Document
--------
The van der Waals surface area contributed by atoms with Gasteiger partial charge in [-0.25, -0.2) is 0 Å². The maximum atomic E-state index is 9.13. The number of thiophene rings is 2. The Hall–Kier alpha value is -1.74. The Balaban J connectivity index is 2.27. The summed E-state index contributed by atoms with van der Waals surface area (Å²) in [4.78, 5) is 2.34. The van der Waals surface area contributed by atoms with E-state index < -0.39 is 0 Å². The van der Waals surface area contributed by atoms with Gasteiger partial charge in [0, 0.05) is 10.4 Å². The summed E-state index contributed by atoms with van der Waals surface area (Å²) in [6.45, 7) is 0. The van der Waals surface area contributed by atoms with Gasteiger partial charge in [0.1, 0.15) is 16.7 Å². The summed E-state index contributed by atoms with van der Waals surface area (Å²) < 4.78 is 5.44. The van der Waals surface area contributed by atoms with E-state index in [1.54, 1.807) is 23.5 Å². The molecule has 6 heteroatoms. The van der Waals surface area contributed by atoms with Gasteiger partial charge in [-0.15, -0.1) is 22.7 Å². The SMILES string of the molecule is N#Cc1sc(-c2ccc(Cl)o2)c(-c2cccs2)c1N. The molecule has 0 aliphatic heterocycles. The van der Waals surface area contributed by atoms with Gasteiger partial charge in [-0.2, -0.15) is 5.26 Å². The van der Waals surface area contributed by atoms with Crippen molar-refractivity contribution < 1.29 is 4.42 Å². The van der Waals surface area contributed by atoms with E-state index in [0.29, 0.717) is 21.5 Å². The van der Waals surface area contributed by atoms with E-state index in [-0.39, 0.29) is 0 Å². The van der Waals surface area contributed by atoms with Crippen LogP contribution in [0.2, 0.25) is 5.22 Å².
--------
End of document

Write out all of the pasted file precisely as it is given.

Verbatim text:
The van der Waals surface area contributed by atoms with Gasteiger partial charge in [-0.25, -0.2) is 0 Å². The maximum atomic E-state index is 9.13. The number of thiophene rings is 2. The Hall–Kier alpha value is -1.74. The Balaban J connectivity index is 2.27. The summed E-state index contributed by atoms with van der Waals surface area (Å²) in [4.78, 5) is 2.34. The van der Waals surface area contributed by atoms with E-state index < -0.39 is 0 Å². The van der Waals surface area contributed by atoms with Gasteiger partial charge in [0, 0.05) is 10.4 Å². The summed E-state index contributed by atoms with van der Waals surface area (Å²) in [6.45, 7) is 0. The van der Waals surface area contributed by atoms with Gasteiger partial charge in [0.1, 0.15) is 16.7 Å². The summed E-state index contributed by atoms with van der Waals surface area (Å²) < 4.78 is 5.44. The van der Waals surface area contributed by atoms with E-state index in [1.54, 1.807) is 23.5 Å². The molecule has 6 heteroatoms. The van der Waals surface area contributed by atoms with Gasteiger partial charge in [-0.15, -0.1) is 22.7 Å². The SMILES string of the molecule is N#Cc1sc(-c2ccc(Cl)o2)c(-c2cccs2)c1N. The molecule has 0 aliphatic heterocycles. The van der Waals surface area contributed by atoms with Gasteiger partial charge in [-0.2, -0.15) is 5.26 Å². The van der Waals surface area contributed by atoms with Crippen molar-refractivity contribution < 1.29 is 4.42 Å². The van der Waals surface area contributed by atoms with E-state index in [0.29, 0.717) is 21.5 Å². The van der Waals surface area contributed by atoms with E-state index in [-0.39, 0.29) is 0 Å². The van der Waals surface area contributed by atoms with Crippen LogP contribution in [0.2, 0.25) is 5.22 Å².